by Semiconductor Industry Association
Over the last couple months, SIA has reported some key information about U.S. semiconductor employment. In November, we announced that the U.S. semiconductor industry currently employs almost a quarter of a million workers and added jobs three times faster than the rest of the U.S. economy from 2010 to 2011. Earlier this month, we released state-by-state employment data showing that California leads all states in semiconductor jobs, followed by Texas, Oregon, Arizona, Massachusetts and New York.
You might wonder where this data comes from and how it was collected. In short, our reporting reflects official U.S. government data collected by the U.S. Census Bureau, which conducts an economic census of U.S. businesses every 5 years and periodically surveys businesses to ask how many people they employ. The resulting data is used by the U.S. Bureau of Labor Statistics (BLS) to report employment data by industry. Currently, BLS data for the semiconductor industry includes workers in all professions (administrative, business operations, engineering, etc.) who are employed at firms â€” or the particular divisions within firms â€” that manufacture semiconductors. Unfortunately, BLS does not include workers at fabless semiconductor design firms â€” a growing sector of our industry â€” in its semiconductor employment category. As a result, SIA used a conservative analysis of government data to generate an estimate of employment totals for the fabless sector in order to arrive at the total number of semiconductor workers in the U.S.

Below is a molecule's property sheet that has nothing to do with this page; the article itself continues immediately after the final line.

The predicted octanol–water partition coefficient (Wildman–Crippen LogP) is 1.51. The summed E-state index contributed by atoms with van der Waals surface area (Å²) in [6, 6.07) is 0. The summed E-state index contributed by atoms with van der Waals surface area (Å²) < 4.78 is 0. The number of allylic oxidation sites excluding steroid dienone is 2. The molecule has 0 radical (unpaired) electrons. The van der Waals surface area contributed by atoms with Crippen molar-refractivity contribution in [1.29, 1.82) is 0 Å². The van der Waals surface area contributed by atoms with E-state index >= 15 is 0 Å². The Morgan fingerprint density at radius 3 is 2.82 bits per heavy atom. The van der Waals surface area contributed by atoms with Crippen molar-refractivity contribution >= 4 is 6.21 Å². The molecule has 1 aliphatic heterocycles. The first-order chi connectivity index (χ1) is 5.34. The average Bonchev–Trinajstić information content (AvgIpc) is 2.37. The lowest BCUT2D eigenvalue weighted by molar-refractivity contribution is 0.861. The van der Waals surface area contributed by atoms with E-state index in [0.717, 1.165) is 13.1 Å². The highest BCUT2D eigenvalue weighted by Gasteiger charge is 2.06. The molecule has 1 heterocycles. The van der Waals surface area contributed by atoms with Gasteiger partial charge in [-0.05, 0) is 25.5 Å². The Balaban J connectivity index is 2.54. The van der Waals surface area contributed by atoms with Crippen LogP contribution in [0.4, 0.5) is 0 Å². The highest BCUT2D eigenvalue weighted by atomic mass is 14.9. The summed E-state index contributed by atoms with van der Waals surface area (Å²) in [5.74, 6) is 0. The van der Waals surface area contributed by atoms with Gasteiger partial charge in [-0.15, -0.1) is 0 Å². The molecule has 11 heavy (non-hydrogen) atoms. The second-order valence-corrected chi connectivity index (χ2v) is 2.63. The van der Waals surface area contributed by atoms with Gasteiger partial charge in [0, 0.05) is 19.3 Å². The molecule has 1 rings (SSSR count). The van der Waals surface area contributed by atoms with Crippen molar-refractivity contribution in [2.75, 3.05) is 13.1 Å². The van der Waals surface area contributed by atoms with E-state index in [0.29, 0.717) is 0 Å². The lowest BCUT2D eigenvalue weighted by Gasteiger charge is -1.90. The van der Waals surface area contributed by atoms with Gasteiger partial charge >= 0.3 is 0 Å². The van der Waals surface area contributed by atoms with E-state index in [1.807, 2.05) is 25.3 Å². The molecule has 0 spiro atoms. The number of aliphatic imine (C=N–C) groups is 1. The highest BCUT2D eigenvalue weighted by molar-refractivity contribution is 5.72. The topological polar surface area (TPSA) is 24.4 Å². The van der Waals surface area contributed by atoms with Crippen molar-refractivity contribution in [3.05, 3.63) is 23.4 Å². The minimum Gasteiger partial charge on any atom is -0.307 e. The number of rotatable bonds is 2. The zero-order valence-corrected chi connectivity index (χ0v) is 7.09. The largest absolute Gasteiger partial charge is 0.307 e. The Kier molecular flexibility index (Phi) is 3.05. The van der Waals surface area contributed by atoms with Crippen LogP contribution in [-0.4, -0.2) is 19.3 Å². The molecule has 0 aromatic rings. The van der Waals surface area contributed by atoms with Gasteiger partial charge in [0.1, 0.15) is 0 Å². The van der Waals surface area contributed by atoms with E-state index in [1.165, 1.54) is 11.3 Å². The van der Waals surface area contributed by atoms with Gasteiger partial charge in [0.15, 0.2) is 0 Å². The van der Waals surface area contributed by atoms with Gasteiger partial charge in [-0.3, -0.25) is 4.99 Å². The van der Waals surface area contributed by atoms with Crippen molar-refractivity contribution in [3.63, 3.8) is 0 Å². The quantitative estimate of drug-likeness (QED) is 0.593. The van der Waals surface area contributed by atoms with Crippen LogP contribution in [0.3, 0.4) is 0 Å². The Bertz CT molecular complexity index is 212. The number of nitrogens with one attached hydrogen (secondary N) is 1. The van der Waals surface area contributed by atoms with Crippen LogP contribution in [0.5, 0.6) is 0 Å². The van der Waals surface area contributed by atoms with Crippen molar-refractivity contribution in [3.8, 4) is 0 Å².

The good news is that weâ€™re working with several of the governmentâ€™s statistical agencies â€” including Census, BLS and the Bureau of Economic Analysis â€” to ensure that in the future official government data on the semiconductor industry includes fabless semiconductor companies. We hope to have an improved process in place by the time the next economic census takes place in 2017. In the meantime, we will continue to report new BLS data as it becomes available and will provide the most accurate estimate possible for semiconductor jobs in the fabless sector, since employment figures are a key indicator for our industry.
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